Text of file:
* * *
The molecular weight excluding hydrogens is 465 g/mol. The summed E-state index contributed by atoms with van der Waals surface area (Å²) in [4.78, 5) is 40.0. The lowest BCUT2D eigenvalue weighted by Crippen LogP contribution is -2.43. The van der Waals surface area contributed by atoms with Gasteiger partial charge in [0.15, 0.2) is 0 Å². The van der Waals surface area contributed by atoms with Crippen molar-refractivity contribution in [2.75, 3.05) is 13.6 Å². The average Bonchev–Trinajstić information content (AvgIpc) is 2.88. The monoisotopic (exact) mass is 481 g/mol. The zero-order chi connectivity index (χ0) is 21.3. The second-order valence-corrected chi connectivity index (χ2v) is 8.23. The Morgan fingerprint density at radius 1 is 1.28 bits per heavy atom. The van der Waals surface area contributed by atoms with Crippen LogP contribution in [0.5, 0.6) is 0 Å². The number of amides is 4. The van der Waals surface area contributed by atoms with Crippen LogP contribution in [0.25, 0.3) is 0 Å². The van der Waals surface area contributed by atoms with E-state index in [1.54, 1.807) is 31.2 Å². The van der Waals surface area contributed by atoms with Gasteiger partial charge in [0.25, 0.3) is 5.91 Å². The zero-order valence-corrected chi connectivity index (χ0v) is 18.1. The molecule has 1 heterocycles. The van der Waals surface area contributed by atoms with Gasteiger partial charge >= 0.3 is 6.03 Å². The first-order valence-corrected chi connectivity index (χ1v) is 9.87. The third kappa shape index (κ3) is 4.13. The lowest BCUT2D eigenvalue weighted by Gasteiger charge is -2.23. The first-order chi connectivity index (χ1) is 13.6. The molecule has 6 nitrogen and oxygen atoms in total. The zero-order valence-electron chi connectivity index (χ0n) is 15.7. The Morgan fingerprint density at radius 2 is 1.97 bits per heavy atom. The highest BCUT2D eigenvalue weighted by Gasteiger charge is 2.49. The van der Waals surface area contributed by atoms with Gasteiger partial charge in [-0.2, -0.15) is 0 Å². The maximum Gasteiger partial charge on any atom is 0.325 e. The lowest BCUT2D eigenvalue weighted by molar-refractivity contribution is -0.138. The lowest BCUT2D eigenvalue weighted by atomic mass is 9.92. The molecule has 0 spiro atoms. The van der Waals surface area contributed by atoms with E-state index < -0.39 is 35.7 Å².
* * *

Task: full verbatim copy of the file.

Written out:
The molecular weight excluding hydrogens is 465 g/mol. The summed E-state index contributed by atoms with van der Waals surface area (Å²) in [4.78, 5) is 40.0. The lowest BCUT2D eigenvalue weighted by Crippen LogP contribution is -2.43. The van der Waals surface area contributed by atoms with Gasteiger partial charge in [0.15, 0.2) is 0 Å². The van der Waals surface area contributed by atoms with Crippen molar-refractivity contribution in [2.75, 3.05) is 13.6 Å². The average Bonchev–Trinajstić information content (AvgIpc) is 2.88. The monoisotopic (exact) mass is 481 g/mol. The zero-order chi connectivity index (χ0) is 21.3. The second-order valence-corrected chi connectivity index (χ2v) is 8.23. The Morgan fingerprint density at radius 1 is 1.28 bits per heavy atom. The van der Waals surface area contributed by atoms with Crippen LogP contribution in [0.5, 0.6) is 0 Å². The number of amides is 4. The van der Waals surface area contributed by atoms with Crippen LogP contribution in [0.25, 0.3) is 0 Å². The van der Waals surface area contributed by atoms with E-state index in [1.54, 1.807) is 31.2 Å². The van der Waals surface area contributed by atoms with Gasteiger partial charge in [0.25, 0.3) is 5.91 Å². The zero-order valence-corrected chi connectivity index (χ0v) is 18.1. The molecule has 1 heterocycles. The van der Waals surface area contributed by atoms with Gasteiger partial charge >= 0.3 is 6.03 Å². The first-order valence-corrected chi connectivity index (χ1v) is 9.87. The third kappa shape index (κ3) is 4.13. The lowest BCUT2D eigenvalue weighted by Gasteiger charge is -2.23. The first-order chi connectivity index (χ1) is 13.6. The molecule has 6 nitrogen and oxygen atoms in total. The zero-order valence-electron chi connectivity index (χ0n) is 15.7. The Morgan fingerprint density at radius 2 is 1.97 bits per heavy atom. The highest BCUT2D eigenvalue weighted by Gasteiger charge is 2.49. The van der Waals surface area contributed by atoms with Gasteiger partial charge in [-0.2, -0.15) is 0 Å². The maximum Gasteiger partial charge on any atom is 0.325 e. The lowest BCUT2D eigenvalue weighted by molar-refractivity contribution is -0.138. The lowest BCUT2D eigenvalue weighted by atomic mass is 9.92. The molecule has 0 spiro atoms. The van der Waals surface area contributed by atoms with E-state index < -0.39 is 35.7 Å².